A plan to expand a supportive housing project for the mentally disabled in Whitehorse may be in jeopardy because of allegations about the group in charge of it.
In September, the government committed $2 million to expand Options for Independence from six units to 24 units. But that work is now on ice as the territory’s Department of Community Services investigates charges against the group.
Government officials won’t speak to the nature of the allegations except to say the group is accused of somehow running afoul of the Societies Act.
But Jan Stick, the NDP’s critic for social services, told the legislature on Monday the group is accused of “unfair eviction notices and unsafe living conditions.”
Options for Independence director Terry Molnar denies these charges. “There are no unsafe living conditions and nobody’s been evicted,” he told the News.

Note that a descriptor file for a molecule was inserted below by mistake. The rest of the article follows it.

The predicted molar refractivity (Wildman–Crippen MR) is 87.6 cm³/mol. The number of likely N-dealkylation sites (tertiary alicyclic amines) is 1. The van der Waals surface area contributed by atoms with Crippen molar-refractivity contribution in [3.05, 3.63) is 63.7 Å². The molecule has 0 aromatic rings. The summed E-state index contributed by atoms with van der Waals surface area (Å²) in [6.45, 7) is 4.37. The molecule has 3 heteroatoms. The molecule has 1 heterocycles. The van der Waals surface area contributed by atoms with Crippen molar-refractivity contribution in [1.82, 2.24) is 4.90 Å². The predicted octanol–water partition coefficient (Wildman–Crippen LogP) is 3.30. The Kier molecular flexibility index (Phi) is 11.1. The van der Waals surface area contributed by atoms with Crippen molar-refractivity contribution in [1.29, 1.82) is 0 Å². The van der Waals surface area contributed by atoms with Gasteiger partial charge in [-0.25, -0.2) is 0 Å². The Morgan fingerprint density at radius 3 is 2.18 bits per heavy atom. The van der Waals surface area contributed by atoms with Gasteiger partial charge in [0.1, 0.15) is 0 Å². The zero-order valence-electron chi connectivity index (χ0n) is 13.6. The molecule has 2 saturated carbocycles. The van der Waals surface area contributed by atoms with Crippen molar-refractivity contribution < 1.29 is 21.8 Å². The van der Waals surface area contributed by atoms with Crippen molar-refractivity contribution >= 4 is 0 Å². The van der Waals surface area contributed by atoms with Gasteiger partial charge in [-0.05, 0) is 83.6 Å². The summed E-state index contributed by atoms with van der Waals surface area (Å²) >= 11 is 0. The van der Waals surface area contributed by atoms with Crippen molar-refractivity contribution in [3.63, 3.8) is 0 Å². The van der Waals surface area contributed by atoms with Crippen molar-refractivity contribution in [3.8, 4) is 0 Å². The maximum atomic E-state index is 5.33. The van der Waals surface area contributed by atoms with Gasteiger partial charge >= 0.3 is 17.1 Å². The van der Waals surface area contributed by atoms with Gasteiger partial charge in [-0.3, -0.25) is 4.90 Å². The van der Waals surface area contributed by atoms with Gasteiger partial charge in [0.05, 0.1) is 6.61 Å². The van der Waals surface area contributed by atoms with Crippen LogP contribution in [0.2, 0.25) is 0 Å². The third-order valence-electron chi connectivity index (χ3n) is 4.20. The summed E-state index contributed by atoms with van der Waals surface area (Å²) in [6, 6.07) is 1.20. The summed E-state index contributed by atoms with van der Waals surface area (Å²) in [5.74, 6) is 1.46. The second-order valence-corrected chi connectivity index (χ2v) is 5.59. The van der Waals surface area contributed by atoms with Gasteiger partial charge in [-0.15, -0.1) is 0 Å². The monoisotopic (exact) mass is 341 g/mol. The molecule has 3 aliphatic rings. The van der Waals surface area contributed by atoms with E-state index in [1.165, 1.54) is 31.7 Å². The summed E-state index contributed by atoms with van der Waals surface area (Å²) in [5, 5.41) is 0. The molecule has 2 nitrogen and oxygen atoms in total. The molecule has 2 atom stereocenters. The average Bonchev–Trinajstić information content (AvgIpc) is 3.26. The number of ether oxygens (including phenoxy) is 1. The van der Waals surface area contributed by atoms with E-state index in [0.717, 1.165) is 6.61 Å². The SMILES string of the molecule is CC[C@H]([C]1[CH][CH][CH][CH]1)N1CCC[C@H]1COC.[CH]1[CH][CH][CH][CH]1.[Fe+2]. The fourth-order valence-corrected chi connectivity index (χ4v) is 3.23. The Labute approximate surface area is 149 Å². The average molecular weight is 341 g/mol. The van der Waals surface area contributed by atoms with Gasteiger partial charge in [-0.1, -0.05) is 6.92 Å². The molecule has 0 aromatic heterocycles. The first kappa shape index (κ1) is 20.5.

Although he confirmed an investigation is underway, he wouldn’t discuss the nature of the accusations.
“We’re not doing anything improper,” said Molnar, suggesting that sour grapes among competing non-profits may play a part in the investigation.
“There are people who seem to be against us getting this funding,” he said. “But I don’t know what the nature of that opposition is. There are a lot of people looking for funding.”
Confusion also remains over the timing of the complaint. According to Stick, it was made one year ago.
But Social Services Minister Doug Graham said the complaint was made this fall, after the territory committed to the housing expansion.
That money has been frozen for now until cabinet is satisfied with the workings of the non-profit, said Graham.
The project is to be paid for with unspent money from the federal Northern Housing Trust. The territory received $17.5 million between 2008 and 2010. Most of it remains unspent.
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